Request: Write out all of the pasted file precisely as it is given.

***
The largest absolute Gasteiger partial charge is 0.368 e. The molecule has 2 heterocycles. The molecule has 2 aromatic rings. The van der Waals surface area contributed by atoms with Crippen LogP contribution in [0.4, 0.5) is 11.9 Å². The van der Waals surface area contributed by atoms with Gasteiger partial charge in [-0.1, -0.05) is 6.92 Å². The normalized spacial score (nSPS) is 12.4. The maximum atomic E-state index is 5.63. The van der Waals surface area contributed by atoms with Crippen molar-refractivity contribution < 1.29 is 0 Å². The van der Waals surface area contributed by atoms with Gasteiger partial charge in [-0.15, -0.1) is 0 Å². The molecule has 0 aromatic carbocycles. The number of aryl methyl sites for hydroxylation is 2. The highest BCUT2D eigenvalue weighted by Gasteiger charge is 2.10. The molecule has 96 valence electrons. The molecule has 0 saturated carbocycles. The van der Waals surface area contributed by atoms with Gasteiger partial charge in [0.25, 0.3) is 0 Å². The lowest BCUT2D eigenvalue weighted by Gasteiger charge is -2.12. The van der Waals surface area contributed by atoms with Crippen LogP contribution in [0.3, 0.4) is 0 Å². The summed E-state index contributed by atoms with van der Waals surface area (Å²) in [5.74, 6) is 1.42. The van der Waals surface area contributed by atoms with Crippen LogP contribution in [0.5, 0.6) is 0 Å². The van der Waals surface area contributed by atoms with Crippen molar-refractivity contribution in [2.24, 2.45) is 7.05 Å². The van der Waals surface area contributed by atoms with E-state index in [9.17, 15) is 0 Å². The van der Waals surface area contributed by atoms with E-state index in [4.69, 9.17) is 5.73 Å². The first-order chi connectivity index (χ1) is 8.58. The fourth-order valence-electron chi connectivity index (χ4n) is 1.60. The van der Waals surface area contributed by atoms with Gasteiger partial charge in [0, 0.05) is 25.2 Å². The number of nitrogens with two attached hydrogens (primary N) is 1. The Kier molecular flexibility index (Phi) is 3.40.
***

The largest absolute Gasteiger partial charge is 0.368 e. The molecule has 2 heterocycles. The molecule has 2 aromatic rings. The van der Waals surface area contributed by atoms with Crippen LogP contribution in [0.4, 0.5) is 11.9 Å². The van der Waals surface area contributed by atoms with Gasteiger partial charge in [-0.1, -0.05) is 6.92 Å². The normalized spacial score (nSPS) is 12.4. The maximum atomic E-state index is 5.63. The van der Waals surface area contributed by atoms with Crippen molar-refractivity contribution < 1.29 is 0 Å². The van der Waals surface area contributed by atoms with Gasteiger partial charge in [-0.15, -0.1) is 0 Å². The molecule has 0 aromatic carbocycles. The number of aryl methyl sites for hydroxylation is 2. The highest BCUT2D eigenvalue weighted by Gasteiger charge is 2.10. The molecule has 96 valence electrons. The molecule has 0 saturated carbocycles. The van der Waals surface area contributed by atoms with Gasteiger partial charge in [0.25, 0.3) is 0 Å². The lowest BCUT2D eigenvalue weighted by Gasteiger charge is -2.12. The van der Waals surface area contributed by atoms with Crippen LogP contribution in [0.3, 0.4) is 0 Å². The summed E-state index contributed by atoms with van der Waals surface area (Å²) in [5.74, 6) is 1.42. The van der Waals surface area contributed by atoms with Crippen LogP contribution in [0.5, 0.6) is 0 Å². The van der Waals surface area contributed by atoms with Crippen molar-refractivity contribution in [2.24, 2.45) is 7.05 Å². The van der Waals surface area contributed by atoms with E-state index in [9.17, 15) is 0 Å². The van der Waals surface area contributed by atoms with E-state index in [4.69, 9.17) is 5.73 Å². The first-order chi connectivity index (χ1) is 8.58. The fourth-order valence-electron chi connectivity index (χ4n) is 1.60. The van der Waals surface area contributed by atoms with Gasteiger partial charge in [0, 0.05) is 25.2 Å². The number of nitrogens with two attached hydrogens (primary N) is 1. The Kier molecular flexibility index (Phi) is 3.40.